Adad Hannah is a Vancouver based artist who has exhibited widely across Canada as well as internationally in the United States, Korea, Prague, Chile, Shanghai, Bucharest and Birmingham. His work is cinematic and focuses on performance and movement. Jeff Wall, Cindy Sherman and Andy Warhol are some of the influences he draws inspiration from.
When I first read the gallery handout and saw that Hannah used digital video to create his images I was rather puzzled as to the process. I then checked his website and found that he actually builds a mise-en-scene, poses his subjects as if it were for a still photograph and then videos the still scene for about 4 – 10 minutes. When viewing the video, only slight movements are noticed: little things like the blink of someone’s eye, a slight readjustment of an arm stretched out and so on. This must be extremely difficult for the subjects to hold these poses for such a lengthy period. Like Jeff Wall, he builds elaborate sets as can be seen in his documentation of Blackwater Orphelia.
Hannah’s Case Studies project mimics Muybridge’s work in a similar fashion. Where Muybridge’s work is all in sepia tone, Hannah uses rich colours. He also uses a grid as a background, but in his case the grid is black, where as Muybridge used white in order to reflect as much light into the lens as possible. Another difference is that Hannah has some black-clad helpers that help lift and support the subjects in their various poses and this creates a slightly sinister feel to the photos. It’s as if there are ninjas lurking in the background wanting to do evil to the subjects who are in the light. The ninjas are less noticeable on the actual print than on the photograph as the saturation is more dense. Whether Hannah videotaped these images as staged images as he has done with his other work, or photographed these motion images in a similar fashion to Muybridge, I cannot say. But either way the motion is very carefully captured. There is less of a forensic/scientific feel to Hannah’s work which is probably due to the use of colour and the background ninjas.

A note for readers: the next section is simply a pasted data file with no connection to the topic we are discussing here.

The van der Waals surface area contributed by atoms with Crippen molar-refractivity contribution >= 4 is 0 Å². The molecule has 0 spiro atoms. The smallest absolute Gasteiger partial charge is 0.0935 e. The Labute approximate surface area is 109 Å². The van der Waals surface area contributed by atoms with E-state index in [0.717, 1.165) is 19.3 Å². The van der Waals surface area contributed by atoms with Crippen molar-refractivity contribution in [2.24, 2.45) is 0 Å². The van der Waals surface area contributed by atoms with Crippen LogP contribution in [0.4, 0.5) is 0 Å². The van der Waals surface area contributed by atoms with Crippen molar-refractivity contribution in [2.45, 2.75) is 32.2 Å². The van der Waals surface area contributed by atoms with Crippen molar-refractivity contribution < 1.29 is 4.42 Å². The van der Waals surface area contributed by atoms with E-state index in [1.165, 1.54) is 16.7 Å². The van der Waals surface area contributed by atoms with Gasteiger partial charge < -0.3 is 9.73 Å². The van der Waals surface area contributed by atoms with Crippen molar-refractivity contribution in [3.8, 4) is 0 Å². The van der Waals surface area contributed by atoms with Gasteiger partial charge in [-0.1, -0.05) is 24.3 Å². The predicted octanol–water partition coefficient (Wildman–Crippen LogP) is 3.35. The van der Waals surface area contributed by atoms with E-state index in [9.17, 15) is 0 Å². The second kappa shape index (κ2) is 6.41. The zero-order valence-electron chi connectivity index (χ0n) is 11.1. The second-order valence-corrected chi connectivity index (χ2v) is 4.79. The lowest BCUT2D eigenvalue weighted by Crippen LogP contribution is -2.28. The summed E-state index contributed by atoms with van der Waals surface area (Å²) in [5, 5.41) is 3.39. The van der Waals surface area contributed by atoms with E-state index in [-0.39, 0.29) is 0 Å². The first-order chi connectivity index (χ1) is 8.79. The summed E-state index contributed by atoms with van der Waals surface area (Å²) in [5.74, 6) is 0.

Another series Hannah had on display was his Polka Dot Case Study. In these images he uses a polka dot background, all the props bar the bowls are covered in the polka dots. The subject is also clad in an all-in-one jumpsuit that matches the background. Various yoga or gymnastic poses are struck with the subject balancing contrasting coloured bowls on various parts of her anatomy. The images form an optical illusion and from afar one is not really aware of the subject in the photos, just the background and the bowls. It is only when the viewer draws closer that the misaligned polka dots of the subject and cube she is seated on truly stands out from the background. I found this to be a really creative series of images.
Adad Hannah [online] Available from: http://adadhannah.com/projects/category/recent_projects/ [Accessed 20 March, 2016]